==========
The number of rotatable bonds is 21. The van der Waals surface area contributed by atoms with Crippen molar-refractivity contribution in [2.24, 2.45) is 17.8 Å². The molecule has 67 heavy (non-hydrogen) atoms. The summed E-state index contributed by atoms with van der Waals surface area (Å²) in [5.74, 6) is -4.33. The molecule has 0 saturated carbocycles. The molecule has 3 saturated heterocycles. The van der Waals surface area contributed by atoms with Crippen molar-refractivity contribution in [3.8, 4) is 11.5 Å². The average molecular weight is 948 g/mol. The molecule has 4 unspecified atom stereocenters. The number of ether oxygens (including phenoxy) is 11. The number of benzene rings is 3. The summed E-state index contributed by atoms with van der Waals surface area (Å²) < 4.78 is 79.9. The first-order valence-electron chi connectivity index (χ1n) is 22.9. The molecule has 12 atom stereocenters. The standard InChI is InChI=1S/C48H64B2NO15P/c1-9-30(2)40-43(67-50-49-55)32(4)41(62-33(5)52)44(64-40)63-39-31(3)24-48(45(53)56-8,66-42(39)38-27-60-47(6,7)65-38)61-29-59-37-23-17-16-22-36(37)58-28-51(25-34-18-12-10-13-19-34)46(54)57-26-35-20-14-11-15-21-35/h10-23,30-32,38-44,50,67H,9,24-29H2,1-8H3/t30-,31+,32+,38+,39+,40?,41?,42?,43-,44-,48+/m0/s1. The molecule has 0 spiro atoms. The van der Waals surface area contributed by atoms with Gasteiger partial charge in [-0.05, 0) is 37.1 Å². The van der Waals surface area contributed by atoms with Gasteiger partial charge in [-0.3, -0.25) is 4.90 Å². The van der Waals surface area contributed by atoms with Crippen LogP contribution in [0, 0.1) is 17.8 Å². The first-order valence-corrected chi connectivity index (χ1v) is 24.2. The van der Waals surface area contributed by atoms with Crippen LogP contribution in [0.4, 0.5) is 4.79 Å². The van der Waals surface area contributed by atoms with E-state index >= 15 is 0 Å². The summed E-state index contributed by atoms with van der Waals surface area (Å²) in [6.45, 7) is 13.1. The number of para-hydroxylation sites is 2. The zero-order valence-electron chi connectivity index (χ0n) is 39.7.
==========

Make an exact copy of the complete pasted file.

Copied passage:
The number of rotatable bonds is 21. The van der Waals surface area contributed by atoms with Crippen molar-refractivity contribution in [2.24, 2.45) is 17.8 Å². The molecule has 67 heavy (non-hydrogen) atoms. The summed E-state index contributed by atoms with van der Waals surface area (Å²) in [5.74, 6) is -4.33. The molecule has 0 saturated carbocycles. The molecule has 3 saturated heterocycles. The van der Waals surface area contributed by atoms with Crippen molar-refractivity contribution in [3.8, 4) is 11.5 Å². The average molecular weight is 948 g/mol. The molecule has 4 unspecified atom stereocenters. The number of ether oxygens (including phenoxy) is 11. The number of benzene rings is 3. The summed E-state index contributed by atoms with van der Waals surface area (Å²) < 4.78 is 79.9. The first-order valence-electron chi connectivity index (χ1n) is 22.9. The molecule has 12 atom stereocenters. The standard InChI is InChI=1S/C48H64B2NO15P/c1-9-30(2)40-43(67-50-49-55)32(4)41(62-33(5)52)44(64-40)63-39-31(3)24-48(45(53)56-8,66-42(39)38-27-60-47(6,7)65-38)61-29-59-37-23-17-16-22-36(37)58-28-51(25-34-18-12-10-13-19-34)46(54)57-26-35-20-14-11-15-21-35/h10-23,30-32,38-44,50,67H,9,24-29H2,1-8H3/t30-,31+,32+,38+,39+,40?,41?,42?,43-,44-,48+/m0/s1. The molecule has 0 spiro atoms. The van der Waals surface area contributed by atoms with Gasteiger partial charge in [-0.05, 0) is 37.1 Å². The van der Waals surface area contributed by atoms with Gasteiger partial charge in [-0.3, -0.25) is 4.90 Å². The van der Waals surface area contributed by atoms with Crippen LogP contribution in [0, 0.1) is 17.8 Å². The first-order valence-corrected chi connectivity index (χ1v) is 24.2. The van der Waals surface area contributed by atoms with Crippen LogP contribution in [0.4, 0.5) is 4.79 Å². The van der Waals surface area contributed by atoms with E-state index >= 15 is 0 Å². The summed E-state index contributed by atoms with van der Waals surface area (Å²) in [6.45, 7) is 13.1. The number of para-hydroxylation sites is 2. The zero-order valence-electron chi connectivity index (χ0n) is 39.7.